negatives, “anti-aging” cocktails, and an array of other “snake oils” that give false hope and makethe sick sicker.While Internet illicit drug traffic uses various tools it relies one critical resource to make money,online transaction platforms. Without a secure space to accept electronic payments the expenseof registering domains, deploying malware, and sending spam is wasted. It is important tounderstand that, as Moses Naim of Foreign Policy Magazine states, illicit traffic is abouttransactions, not products
. Replace drugs with pirated software and consumer knockoff productsand the problem still exists. While the emphasis of this report is drug traffic, many other issuesare discussed.The transaction platforms in question are domain names. To acquire domain names illicitnetworks need access to another critical resource, Registrars. All businesses need a supportstructure, in this case an illicit support structure. Online drug traffickers have built an array ofonline shops, content/image servers, NameServers, customer service sites, mail servers,newsletter/blog sites, transaction sites, and click-through advertisement processing. Each portionof the structure requires a domain name. Our research shows that the number of domainsregistered for a single drug-related spam campaign is in the thousands. The domains are oftenregistered with false WHOIS or WHOIS shielded by invalid privacy services. The spammeddomains are often terminated quickly but, as we demonstrate, the transaction domains remainintact, the NameServers receive a fresh crop of front-end shop sites and the Registrars rarelyrespond to inquires about this.This all may seem obvious, but what is not obvious is why the illicit transaction structure endures.The answer is weak policy, improper oversight, ineffective enforcement tools, and missingdemand for accountability among service providers.This is why we are focused on the Registrars. Without their sponsorship of the illicit transactionstructure, the problem would not exist. Registrars may claim this is not their responsibility orproblem but we will explain why it is and why a weak policy structure governing the Registrarscreates an atmosphere of permissiveness.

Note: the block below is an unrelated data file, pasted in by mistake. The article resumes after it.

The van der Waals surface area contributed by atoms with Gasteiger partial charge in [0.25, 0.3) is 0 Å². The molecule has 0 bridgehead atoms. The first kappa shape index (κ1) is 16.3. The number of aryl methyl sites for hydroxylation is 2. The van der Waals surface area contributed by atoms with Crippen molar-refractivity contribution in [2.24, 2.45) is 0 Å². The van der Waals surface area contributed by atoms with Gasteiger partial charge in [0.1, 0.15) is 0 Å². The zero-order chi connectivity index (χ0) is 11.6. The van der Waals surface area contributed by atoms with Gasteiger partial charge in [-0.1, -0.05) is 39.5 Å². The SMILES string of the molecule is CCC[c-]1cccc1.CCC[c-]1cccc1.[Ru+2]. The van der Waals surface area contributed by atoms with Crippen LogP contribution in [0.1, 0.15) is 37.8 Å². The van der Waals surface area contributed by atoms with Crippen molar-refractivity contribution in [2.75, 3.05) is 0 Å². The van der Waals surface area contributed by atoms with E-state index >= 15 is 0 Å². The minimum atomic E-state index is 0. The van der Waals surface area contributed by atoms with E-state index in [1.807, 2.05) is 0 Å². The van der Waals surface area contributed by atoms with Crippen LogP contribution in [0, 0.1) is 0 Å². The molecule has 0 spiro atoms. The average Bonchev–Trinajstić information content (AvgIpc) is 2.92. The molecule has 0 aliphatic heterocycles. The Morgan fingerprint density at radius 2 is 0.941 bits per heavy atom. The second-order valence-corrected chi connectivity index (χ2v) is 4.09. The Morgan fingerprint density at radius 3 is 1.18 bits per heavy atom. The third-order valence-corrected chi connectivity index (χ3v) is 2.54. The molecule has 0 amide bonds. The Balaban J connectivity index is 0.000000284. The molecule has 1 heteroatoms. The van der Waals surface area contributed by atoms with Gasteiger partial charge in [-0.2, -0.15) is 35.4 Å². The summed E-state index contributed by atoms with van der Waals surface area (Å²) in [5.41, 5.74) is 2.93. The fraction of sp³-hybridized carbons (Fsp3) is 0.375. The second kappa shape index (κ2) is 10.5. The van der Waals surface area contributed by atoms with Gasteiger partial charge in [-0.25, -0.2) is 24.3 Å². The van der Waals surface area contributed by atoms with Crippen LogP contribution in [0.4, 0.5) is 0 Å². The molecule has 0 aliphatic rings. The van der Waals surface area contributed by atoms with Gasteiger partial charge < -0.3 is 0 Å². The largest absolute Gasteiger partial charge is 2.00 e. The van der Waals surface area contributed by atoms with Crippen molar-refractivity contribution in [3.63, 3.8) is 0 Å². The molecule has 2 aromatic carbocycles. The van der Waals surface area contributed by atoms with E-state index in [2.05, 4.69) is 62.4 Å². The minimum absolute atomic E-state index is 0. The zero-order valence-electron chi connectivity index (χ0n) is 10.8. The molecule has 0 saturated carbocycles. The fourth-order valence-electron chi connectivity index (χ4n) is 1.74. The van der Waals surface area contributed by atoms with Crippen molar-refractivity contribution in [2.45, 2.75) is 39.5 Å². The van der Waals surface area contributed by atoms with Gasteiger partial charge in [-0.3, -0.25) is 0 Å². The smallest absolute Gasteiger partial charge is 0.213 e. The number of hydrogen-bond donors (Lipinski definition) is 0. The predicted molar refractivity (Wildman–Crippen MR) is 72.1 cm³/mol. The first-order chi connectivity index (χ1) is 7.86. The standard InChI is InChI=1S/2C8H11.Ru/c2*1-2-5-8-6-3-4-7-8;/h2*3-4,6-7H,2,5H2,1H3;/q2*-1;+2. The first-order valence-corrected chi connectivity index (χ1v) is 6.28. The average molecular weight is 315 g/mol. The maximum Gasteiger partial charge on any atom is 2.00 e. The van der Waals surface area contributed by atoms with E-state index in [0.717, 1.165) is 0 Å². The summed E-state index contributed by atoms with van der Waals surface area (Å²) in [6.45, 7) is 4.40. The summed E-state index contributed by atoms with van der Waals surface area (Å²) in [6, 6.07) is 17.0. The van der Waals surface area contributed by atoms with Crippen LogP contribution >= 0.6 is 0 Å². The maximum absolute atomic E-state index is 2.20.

Moises Naim, Illicit (Anchor October 10, 2006)
KnujOn.com, LLCUpdated: 6/20/2010 Page 3